SUMMARY OF THE INVENTION

The present invention provides a lead which may be easily provided with a desired predetermined curve or bend. As such, the invention allows for a pacing lead convertible from use in the ventricle to use in the atrium or other desired location. The lead body tends to assume a generally straight configuration, typical of prior art ventricular leads and, if used with a straight stylet typical of the prior art, it may be used in the ventricle. The present invention, however, employs a stylet wire having a generally straight configuration, removably mounted within a concentric memory coil tending to assume the desired curved shape. The stylet and memory coil may be inserted together within the lead body, the stylet maintaining the memory coil in a generally straight configuration. After removal of the stylet, the memory coil urges the lead body to assume the desired predetermined curve, facilitating use of the lead in the atrium. The memory coil may extend for the entire length of the lead, or only for a portion thereof.

The many objects, advantages and novel features of the present invention will become apparent from the following detailed description of the invention when considered in conjunction with the accompanying drawings.

BRIEF DESCRIPTION OF THE DRAWINGS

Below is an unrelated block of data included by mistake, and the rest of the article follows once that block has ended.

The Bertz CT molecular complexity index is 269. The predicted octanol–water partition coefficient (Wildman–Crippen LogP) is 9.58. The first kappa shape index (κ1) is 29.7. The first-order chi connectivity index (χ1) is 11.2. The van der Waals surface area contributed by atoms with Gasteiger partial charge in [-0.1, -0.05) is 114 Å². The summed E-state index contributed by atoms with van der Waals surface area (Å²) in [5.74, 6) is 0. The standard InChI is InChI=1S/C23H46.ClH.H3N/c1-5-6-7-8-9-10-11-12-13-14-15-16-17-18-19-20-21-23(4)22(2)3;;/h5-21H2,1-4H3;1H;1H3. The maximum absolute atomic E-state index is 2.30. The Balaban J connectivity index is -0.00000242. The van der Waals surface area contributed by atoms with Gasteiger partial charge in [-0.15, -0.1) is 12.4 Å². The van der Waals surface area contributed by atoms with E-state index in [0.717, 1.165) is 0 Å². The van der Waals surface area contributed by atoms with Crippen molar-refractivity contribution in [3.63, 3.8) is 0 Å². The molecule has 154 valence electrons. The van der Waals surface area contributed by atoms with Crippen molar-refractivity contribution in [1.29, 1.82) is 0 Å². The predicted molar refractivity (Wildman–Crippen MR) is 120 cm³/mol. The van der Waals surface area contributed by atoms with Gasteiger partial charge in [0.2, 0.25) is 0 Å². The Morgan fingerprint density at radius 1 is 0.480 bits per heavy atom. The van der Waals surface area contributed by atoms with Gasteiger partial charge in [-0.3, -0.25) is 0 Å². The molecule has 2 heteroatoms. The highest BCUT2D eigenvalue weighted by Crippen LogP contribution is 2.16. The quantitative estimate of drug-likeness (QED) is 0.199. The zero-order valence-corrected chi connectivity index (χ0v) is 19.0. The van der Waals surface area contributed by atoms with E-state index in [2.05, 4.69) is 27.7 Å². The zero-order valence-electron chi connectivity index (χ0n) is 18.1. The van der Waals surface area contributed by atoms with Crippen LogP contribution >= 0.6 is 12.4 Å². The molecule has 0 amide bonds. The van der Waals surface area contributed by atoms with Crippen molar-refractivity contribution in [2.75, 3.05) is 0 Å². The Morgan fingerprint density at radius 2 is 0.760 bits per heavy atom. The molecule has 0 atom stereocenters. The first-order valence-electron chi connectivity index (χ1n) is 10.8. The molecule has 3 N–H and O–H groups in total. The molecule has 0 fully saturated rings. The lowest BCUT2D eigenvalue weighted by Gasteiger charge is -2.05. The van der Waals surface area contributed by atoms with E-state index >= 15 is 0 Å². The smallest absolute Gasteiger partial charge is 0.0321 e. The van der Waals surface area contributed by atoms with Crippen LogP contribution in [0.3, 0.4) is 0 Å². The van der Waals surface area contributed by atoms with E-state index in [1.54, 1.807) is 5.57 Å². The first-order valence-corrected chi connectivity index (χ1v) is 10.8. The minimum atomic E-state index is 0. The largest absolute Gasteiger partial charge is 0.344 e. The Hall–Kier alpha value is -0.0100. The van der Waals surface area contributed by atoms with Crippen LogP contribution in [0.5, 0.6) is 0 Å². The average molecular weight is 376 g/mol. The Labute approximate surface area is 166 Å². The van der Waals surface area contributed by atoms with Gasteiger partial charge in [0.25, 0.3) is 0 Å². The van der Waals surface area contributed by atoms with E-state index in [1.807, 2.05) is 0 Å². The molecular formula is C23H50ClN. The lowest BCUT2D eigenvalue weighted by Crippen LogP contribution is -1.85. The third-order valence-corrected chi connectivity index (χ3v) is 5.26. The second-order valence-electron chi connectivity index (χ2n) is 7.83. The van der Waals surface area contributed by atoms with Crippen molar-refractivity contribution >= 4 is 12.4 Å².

FIG. 1 shows a side plan view of a pacing lead according to the present invention;

FIG. 2 shows a side plan view of a straightening stylet according to the present invention;

FIG. 3 shows a side plan view of a memory coil insertion tool according to the present invention;

FIG. 4 shows a side plan view of a first embodiment of a memory coil according to the present invention;

FIG. 5 shows a side plan view of a stylet, memory coil and insertion tool, as assembled, according to the present invention;

FIG. 6 shows a side plan view of a second embodiment of a memory coil according to the present invention;

FIG. 7 shows a side plan view of a stylet and the second embodiment of a memory coil, as assembled, according to the present invention; and

FIG. 8 shows a cross-sectional view of a pacing lead according to the present invention, illustrating the relationship between the lead, the straightening stylet, and the curve-imparting memory coil.

DETAILED DESCRIPTION OF THE DRAWINGS